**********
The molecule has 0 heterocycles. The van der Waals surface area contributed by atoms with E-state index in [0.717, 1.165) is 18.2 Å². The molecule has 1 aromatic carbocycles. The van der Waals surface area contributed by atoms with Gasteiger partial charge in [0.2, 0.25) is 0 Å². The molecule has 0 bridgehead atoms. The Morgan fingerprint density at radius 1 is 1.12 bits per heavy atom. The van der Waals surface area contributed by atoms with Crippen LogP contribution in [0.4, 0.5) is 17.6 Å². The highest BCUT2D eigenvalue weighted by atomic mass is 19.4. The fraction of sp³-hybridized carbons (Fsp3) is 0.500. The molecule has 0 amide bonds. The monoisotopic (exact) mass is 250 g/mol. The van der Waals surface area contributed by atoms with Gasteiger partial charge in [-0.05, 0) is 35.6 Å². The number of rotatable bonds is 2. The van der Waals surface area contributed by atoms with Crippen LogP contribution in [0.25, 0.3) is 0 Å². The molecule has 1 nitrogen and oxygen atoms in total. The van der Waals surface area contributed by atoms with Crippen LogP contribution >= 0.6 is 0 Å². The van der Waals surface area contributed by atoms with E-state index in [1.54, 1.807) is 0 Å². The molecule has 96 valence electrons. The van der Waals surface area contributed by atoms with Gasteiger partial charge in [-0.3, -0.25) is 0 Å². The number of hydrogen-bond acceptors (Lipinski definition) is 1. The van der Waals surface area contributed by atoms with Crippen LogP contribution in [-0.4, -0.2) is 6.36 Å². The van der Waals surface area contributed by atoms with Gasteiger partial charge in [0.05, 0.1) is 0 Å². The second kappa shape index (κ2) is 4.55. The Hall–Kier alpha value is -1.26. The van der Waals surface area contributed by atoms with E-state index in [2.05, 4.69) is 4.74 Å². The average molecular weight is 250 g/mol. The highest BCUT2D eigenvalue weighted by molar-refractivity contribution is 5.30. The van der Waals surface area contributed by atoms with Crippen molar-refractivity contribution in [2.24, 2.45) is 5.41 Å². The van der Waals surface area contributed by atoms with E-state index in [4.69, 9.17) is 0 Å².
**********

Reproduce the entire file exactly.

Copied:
The molecule has 0 heterocycles. The van der Waals surface area contributed by atoms with E-state index in [0.717, 1.165) is 18.2 Å². The molecule has 1 aromatic carbocycles. The van der Waals surface area contributed by atoms with Gasteiger partial charge in [0.2, 0.25) is 0 Å². The molecule has 0 bridgehead atoms. The Morgan fingerprint density at radius 1 is 1.12 bits per heavy atom. The van der Waals surface area contributed by atoms with Crippen LogP contribution in [0.4, 0.5) is 17.6 Å². The highest BCUT2D eigenvalue weighted by atomic mass is 19.4. The fraction of sp³-hybridized carbons (Fsp3) is 0.500. The molecule has 0 amide bonds. The monoisotopic (exact) mass is 250 g/mol. The van der Waals surface area contributed by atoms with Gasteiger partial charge in [-0.05, 0) is 35.6 Å². The number of rotatable bonds is 2. The van der Waals surface area contributed by atoms with Crippen LogP contribution in [0.25, 0.3) is 0 Å². The molecule has 1 nitrogen and oxygen atoms in total. The van der Waals surface area contributed by atoms with Crippen LogP contribution >= 0.6 is 0 Å². The van der Waals surface area contributed by atoms with E-state index in [1.54, 1.807) is 0 Å². The molecule has 96 valence electrons. The van der Waals surface area contributed by atoms with Gasteiger partial charge in [-0.3, -0.25) is 0 Å². The number of hydrogen-bond acceptors (Lipinski definition) is 1. The van der Waals surface area contributed by atoms with Crippen LogP contribution in [-0.4, -0.2) is 6.36 Å². The van der Waals surface area contributed by atoms with Gasteiger partial charge in [0.05, 0.1) is 0 Å². The second kappa shape index (κ2) is 4.55. The Hall–Kier alpha value is -1.26. The van der Waals surface area contributed by atoms with E-state index in [2.05, 4.69) is 4.74 Å². The average molecular weight is 250 g/mol. The highest BCUT2D eigenvalue weighted by molar-refractivity contribution is 5.30. The van der Waals surface area contributed by atoms with Crippen molar-refractivity contribution in [2.24, 2.45) is 5.41 Å². The van der Waals surface area contributed by atoms with E-state index in [4.69, 9.17) is 0 Å².